Thomas DeLauer have to think about like physiological insulin resistance, because that’s kind of where I look at things too. Because if let’s say if your low carb becoming insulin resistant, is a protective mechanism by reallocating glucose to go to the brain, why would your body give your cells glucose, if it doesn’t need the glucose, if you’re fasting or if you’re very low carb or if you’re carnivore because you’re you know, if, like my HPA when c is a hair over five, if I’m fasting a lot, if I dropped below, if I stopped fasting a lot, it drops below five. So that doesn’t mean that I’m metabolically deranged and insulin resistant, it means that I doesn’t mean I have pathological insulin resistance. That means that that’s the problem with HPA with CS. It’s not factoring in a hyperinsulinemia. And it’s not factoring in what’s being allocated to the brain. Because it’s simple. It’s not as simple as just the fight or flight, right, like when we are in a fasted state, people say, Okay, well, you’re stressed. So your glucose levels are elevating, not necessarily like you could take someone that is calm, and not having high levels of cortisol when they’re fasting. And they’re still going to develop this physiological insulin resistance as a means to, again, protect the cell because that excess glucose in a lot of ways, could actually travel to the liver, it could change and alter into what’s called serum palmitate, which ultimately becomes a saturated fatty acid. And then that saturated fatty acid, serum palmitate can affect insulin resistance. So a lot of times you see, okay, the glucose is being allocated and going into the brain, which is one of the reasons that I theorize why you might have more brain energy on a fast now, I haven’t seen data to back it up. It’s purely a theory. But it’s like maybe it’s not just the ketones that are making our brain feel better when we’re fasting. Maybe it’s purely the reallocation of glucose, and we’re actually getting more glucose into the brain. Because the brain does like to run on glucose. Let’s not deny that. So if you’re sparing glucose physiologically throughout the periphery, and it’s allocating to the brain, that would light up your brain more, I just haven’t seen data to back it up. It’s all just my own hypothesis.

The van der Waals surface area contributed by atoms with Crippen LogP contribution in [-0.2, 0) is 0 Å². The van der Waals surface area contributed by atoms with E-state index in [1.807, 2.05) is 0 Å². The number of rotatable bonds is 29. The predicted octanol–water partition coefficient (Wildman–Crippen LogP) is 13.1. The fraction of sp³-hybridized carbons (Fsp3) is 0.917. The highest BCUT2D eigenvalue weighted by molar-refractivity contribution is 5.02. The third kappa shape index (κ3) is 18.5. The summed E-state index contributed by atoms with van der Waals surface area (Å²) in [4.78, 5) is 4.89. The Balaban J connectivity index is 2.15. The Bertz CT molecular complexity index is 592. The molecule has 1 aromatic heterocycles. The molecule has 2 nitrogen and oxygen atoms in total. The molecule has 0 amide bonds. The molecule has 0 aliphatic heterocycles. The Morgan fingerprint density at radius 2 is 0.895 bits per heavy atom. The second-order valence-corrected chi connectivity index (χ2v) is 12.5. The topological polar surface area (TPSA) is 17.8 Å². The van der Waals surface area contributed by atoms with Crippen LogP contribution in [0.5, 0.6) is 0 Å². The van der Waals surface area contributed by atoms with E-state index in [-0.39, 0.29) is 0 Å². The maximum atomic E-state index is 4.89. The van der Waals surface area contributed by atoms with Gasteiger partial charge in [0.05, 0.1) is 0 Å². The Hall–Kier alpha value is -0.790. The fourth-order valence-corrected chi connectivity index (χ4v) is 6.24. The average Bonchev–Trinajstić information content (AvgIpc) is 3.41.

Dr. Mindy It’s really interesting. And maybe it’s the combination of glucose with ketones because if you think about it when you and this leads me to my next question, but if you think about it, when we go into a fasted state, especially the longer fasts, we’re seeing the dumping of the stored sugar, and you’re also seeing the Rise of ketones. So it’s one of the only scenarios where we see ketones or glucose go up at the same time. And maybe that’s where the brain really thrives is in that moment. What do you think of that?